Animals made up of Parts mutually related in Various Ways.--What Homology is. —Its Warious Kinds,--Serial Homology.--Lateral Homology.—Wertical Homology. —Mr. Herbert Spencer's Explanations.—An Internal Power necessary, as shown by Facts of Comparative Anatomy.—Of Teratology.—M. St. Hilaire.—Prof. Burt Wilder—Foot-wings.-Facts of Pathology.—Mr. James Paget.—Dr. William Budd.—The Existence of such an Internal Power of Individual Development diminishes the Improbability of an Analogous Law of Specific Origination.
THAT concrete whole which is spoken of as “an individual” (such, e. g., as a bird or a lobster) is formed of a more or less complex aggregation of parts which are actually (from whatever cause or causes) grouped together in a harmonious interdependency, and which have a multitude of complex relations among themselves.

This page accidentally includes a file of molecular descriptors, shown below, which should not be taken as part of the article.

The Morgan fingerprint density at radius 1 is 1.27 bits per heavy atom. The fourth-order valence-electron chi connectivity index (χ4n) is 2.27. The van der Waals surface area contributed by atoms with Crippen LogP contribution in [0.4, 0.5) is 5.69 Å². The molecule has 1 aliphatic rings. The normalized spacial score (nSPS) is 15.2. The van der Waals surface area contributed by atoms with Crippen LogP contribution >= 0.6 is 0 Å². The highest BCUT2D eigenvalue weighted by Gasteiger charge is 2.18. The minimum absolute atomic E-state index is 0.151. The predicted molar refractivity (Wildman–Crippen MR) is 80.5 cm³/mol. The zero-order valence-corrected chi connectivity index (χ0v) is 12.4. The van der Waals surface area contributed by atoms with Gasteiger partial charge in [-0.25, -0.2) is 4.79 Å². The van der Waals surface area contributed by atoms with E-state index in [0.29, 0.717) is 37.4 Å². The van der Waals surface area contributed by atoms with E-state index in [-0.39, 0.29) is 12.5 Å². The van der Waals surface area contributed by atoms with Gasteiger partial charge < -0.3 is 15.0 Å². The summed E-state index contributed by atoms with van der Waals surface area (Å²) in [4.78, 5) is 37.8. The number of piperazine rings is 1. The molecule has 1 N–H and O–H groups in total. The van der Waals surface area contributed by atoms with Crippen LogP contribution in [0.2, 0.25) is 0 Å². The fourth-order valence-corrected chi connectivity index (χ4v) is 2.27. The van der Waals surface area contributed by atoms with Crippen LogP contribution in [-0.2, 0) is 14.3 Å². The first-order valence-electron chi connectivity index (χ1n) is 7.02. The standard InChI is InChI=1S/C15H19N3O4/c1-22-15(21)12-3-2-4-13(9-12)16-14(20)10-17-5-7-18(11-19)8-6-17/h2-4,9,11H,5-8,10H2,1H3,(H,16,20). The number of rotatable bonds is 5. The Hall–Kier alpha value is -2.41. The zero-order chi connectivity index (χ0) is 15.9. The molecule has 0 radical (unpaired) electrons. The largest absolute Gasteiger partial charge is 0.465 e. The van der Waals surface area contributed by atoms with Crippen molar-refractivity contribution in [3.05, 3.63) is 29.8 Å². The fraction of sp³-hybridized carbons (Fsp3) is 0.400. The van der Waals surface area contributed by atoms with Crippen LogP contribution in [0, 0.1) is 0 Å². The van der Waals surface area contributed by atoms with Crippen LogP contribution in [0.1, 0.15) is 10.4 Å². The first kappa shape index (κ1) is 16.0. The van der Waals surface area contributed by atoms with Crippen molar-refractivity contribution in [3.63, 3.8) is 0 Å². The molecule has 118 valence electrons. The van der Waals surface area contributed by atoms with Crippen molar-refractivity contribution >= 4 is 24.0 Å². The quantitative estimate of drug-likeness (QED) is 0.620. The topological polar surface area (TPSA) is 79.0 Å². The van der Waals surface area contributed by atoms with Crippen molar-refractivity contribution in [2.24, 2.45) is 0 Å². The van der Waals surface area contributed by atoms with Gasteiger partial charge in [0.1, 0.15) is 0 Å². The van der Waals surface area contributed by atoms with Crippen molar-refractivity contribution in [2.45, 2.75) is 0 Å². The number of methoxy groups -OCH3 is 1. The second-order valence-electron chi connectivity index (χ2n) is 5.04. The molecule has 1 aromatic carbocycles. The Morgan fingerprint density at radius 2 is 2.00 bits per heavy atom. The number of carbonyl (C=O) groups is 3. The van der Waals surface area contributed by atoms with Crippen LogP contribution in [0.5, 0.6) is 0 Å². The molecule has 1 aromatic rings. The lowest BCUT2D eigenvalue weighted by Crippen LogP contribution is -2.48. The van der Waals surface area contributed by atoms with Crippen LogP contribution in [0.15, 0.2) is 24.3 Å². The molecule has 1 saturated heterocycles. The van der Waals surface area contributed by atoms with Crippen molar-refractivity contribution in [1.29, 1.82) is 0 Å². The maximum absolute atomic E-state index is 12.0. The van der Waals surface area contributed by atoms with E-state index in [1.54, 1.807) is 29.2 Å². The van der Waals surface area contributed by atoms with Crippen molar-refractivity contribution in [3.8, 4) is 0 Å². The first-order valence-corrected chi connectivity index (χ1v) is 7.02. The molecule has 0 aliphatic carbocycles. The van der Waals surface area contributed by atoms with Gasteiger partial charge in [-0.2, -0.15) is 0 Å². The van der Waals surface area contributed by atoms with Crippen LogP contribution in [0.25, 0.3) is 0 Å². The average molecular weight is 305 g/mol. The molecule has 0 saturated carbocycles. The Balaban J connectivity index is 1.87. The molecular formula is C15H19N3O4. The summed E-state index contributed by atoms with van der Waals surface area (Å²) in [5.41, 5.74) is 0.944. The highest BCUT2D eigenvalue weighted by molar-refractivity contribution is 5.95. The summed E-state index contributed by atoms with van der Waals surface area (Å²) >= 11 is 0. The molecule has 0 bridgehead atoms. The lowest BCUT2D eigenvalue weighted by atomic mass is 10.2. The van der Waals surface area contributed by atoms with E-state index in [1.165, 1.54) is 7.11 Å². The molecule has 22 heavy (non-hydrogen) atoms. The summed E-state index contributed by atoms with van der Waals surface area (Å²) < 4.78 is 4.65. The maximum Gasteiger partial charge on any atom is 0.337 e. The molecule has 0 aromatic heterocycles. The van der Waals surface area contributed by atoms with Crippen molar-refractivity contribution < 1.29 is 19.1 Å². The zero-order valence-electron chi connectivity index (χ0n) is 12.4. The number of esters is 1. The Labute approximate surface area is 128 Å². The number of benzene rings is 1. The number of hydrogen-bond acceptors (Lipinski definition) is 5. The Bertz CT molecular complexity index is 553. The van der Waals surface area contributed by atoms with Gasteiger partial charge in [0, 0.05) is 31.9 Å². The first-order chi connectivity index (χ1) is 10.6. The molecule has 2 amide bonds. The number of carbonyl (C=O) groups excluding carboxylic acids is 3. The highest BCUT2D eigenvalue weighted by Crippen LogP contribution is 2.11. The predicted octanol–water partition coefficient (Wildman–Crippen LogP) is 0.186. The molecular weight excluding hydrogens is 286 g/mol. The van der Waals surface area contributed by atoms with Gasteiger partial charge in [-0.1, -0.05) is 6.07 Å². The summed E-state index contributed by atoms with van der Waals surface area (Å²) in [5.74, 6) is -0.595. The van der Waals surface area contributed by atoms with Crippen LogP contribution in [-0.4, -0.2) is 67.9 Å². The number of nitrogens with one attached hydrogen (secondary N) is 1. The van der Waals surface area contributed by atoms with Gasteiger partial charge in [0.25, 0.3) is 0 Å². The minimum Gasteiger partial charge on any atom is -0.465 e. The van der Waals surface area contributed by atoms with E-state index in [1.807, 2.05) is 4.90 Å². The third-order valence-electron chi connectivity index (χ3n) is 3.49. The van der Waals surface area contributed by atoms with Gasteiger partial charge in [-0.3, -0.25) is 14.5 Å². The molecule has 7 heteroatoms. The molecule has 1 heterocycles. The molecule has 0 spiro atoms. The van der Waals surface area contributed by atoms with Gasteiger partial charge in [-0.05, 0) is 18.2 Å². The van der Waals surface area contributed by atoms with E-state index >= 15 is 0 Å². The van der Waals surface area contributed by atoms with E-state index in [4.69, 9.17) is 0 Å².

The mind detects a certain number of these relations as it contemplates the various component parts of an individual in one or other direction—as it follows up different lines of thought. These perceived relations, though subjective, as relations, have nevertheless an objective foundation as real parts, or conditions of parts, of real wholes; they are, therefore, true relations—such, e. g., as those between the right and left hand, between the hand and the foot, etc.
The component parts of each concrete whole have also a relation of resemblance to the parts of other concrete wholes, whether of the same or of different kinds, as the resemblance between the hands of two men, or that between the hand of a man and the fore-paw of a cat.